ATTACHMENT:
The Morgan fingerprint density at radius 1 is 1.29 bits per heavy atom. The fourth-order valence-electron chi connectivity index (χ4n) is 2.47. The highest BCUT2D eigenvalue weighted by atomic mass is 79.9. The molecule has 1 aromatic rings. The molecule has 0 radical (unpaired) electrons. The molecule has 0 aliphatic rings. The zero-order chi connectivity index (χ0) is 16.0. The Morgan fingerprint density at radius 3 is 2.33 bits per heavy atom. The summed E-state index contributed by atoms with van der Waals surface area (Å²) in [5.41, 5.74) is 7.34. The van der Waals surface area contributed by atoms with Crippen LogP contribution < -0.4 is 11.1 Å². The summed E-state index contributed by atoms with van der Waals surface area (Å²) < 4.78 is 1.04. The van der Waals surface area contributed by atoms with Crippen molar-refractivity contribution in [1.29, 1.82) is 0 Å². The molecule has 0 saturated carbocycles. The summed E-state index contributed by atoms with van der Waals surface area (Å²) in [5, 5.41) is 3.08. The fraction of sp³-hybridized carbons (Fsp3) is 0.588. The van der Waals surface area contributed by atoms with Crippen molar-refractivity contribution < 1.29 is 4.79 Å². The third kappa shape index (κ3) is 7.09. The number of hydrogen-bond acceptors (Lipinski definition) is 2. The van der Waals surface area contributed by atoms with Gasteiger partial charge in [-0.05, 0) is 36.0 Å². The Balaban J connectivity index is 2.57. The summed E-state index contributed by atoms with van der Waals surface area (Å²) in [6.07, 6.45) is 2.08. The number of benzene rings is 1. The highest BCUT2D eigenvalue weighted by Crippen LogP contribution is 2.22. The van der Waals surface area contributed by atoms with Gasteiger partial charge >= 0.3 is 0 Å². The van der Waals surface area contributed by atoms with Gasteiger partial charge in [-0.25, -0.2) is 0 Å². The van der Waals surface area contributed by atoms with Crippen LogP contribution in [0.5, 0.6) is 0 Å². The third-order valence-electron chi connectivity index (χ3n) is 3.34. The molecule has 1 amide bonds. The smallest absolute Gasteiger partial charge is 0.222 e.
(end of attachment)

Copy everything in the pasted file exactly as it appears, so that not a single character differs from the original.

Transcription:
The Morgan fingerprint density at radius 1 is 1.29 bits per heavy atom. The fourth-order valence-electron chi connectivity index (χ4n) is 2.47. The highest BCUT2D eigenvalue weighted by atomic mass is 79.9. The molecule has 1 aromatic rings. The molecule has 0 radical (unpaired) electrons. The molecule has 0 aliphatic rings. The zero-order chi connectivity index (χ0) is 16.0. The Morgan fingerprint density at radius 3 is 2.33 bits per heavy atom. The summed E-state index contributed by atoms with van der Waals surface area (Å²) in [5.41, 5.74) is 7.34. The van der Waals surface area contributed by atoms with Crippen LogP contribution < -0.4 is 11.1 Å². The summed E-state index contributed by atoms with van der Waals surface area (Å²) < 4.78 is 1.04. The van der Waals surface area contributed by atoms with Crippen molar-refractivity contribution in [1.29, 1.82) is 0 Å². The molecule has 0 saturated carbocycles. The summed E-state index contributed by atoms with van der Waals surface area (Å²) in [5, 5.41) is 3.08. The fraction of sp³-hybridized carbons (Fsp3) is 0.588. The van der Waals surface area contributed by atoms with Crippen molar-refractivity contribution < 1.29 is 4.79 Å². The third kappa shape index (κ3) is 7.09. The number of hydrogen-bond acceptors (Lipinski definition) is 2. The van der Waals surface area contributed by atoms with Gasteiger partial charge in [-0.05, 0) is 36.0 Å². The Balaban J connectivity index is 2.57. The summed E-state index contributed by atoms with van der Waals surface area (Å²) in [6.07, 6.45) is 2.08. The number of benzene rings is 1. The highest BCUT2D eigenvalue weighted by Crippen LogP contribution is 2.22. The van der Waals surface area contributed by atoms with Gasteiger partial charge >= 0.3 is 0 Å². The van der Waals surface area contributed by atoms with Gasteiger partial charge in [-0.25, -0.2) is 0 Å². The van der Waals surface area contributed by atoms with Crippen LogP contribution in [0.5, 0.6) is 0 Å². The third-order valence-electron chi connectivity index (χ3n) is 3.34. The molecule has 1 amide bonds. The smallest absolute Gasteiger partial charge is 0.222 e.